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DAEJEON, South Korea, April 4 (Yonhap) -- A South Korean space scientist said Thursday that he, for the first time, has photographed together two satellites, one launched by South Korea and the other by North Korea, that were orbiting over the Korean Peninsula.
It was the first time that the two Koreas' satellites had been photographed together over the Korean Peninsula, said Oh Jun-ho, a professor at the state-run Korea Advanced Institute of Science and Technology (KAIST).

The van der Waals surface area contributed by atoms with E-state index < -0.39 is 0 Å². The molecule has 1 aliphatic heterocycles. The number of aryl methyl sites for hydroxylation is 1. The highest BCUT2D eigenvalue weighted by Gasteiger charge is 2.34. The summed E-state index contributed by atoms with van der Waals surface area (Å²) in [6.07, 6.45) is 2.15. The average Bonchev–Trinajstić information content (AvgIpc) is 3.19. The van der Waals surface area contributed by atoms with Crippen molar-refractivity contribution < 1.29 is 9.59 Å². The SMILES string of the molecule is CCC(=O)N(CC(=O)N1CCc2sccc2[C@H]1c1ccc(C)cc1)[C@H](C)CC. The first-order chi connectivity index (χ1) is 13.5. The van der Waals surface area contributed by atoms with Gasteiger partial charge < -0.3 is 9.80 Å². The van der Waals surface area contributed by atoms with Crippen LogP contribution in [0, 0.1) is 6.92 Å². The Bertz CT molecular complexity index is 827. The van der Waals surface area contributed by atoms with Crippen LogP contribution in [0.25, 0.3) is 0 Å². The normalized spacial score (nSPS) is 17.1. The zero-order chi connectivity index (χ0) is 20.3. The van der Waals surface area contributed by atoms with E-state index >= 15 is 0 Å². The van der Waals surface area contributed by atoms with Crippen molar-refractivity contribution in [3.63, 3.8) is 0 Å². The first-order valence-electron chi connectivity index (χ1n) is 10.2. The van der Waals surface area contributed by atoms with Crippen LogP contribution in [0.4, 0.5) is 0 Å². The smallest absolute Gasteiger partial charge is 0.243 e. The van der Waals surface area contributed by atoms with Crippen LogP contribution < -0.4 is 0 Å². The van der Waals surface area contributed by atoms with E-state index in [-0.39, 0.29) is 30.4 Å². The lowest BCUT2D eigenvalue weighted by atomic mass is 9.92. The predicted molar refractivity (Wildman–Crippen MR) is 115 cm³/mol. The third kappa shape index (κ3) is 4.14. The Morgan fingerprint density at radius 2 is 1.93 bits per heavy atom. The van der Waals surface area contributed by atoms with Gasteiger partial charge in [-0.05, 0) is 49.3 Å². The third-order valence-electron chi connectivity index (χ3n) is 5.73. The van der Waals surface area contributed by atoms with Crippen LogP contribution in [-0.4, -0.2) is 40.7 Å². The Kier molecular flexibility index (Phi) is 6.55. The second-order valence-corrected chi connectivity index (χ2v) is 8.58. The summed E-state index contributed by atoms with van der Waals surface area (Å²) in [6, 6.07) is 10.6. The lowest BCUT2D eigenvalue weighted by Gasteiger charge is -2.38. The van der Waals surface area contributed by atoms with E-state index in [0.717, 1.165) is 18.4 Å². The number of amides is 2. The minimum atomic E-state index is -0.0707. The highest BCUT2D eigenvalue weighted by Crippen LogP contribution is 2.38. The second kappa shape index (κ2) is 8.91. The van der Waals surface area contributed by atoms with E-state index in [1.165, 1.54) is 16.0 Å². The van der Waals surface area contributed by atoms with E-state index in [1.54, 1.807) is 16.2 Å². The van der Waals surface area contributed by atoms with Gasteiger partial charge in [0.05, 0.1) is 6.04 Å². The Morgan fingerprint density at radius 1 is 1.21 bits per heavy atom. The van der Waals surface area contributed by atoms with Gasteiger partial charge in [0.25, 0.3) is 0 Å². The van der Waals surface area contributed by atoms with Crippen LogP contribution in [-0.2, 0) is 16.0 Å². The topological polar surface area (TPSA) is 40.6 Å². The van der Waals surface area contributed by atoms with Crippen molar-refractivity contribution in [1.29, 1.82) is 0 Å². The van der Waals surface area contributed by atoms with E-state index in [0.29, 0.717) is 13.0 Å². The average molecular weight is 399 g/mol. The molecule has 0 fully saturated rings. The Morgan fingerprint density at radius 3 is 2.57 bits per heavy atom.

Oh had photographed the North Korean satellite on March 27 for the first time but not with the one from South Korea.
South Korea launched the Korea Space Launch Vehicle-1 (KSLV-1) carrying a satellite known as "Naro" on Jan. 30, while North Korea blasted off its space launch vehicle, named "Unha-3," carrying a communication satellite dubbed "Kwangmyongsong 3-2" on Dec. 12.
On Thursday, Oh said he photographed the Naro satellite from the rooftop of a KAIST lab at 7:46 p.m. and an image of the Kwangmyongsong 3-2 satellite 32 minutes later.
Other countries including South Korea have not spotted the North's satellite, claiming it has yet to be confirmed whether Kwangmyongsong 3-2 has been put into orbit. They have called it a "long-range rocket launch."
On Feb. 27, North Korea said it registered its Kwangmyongsong 3-2 satellite with the United Nations.
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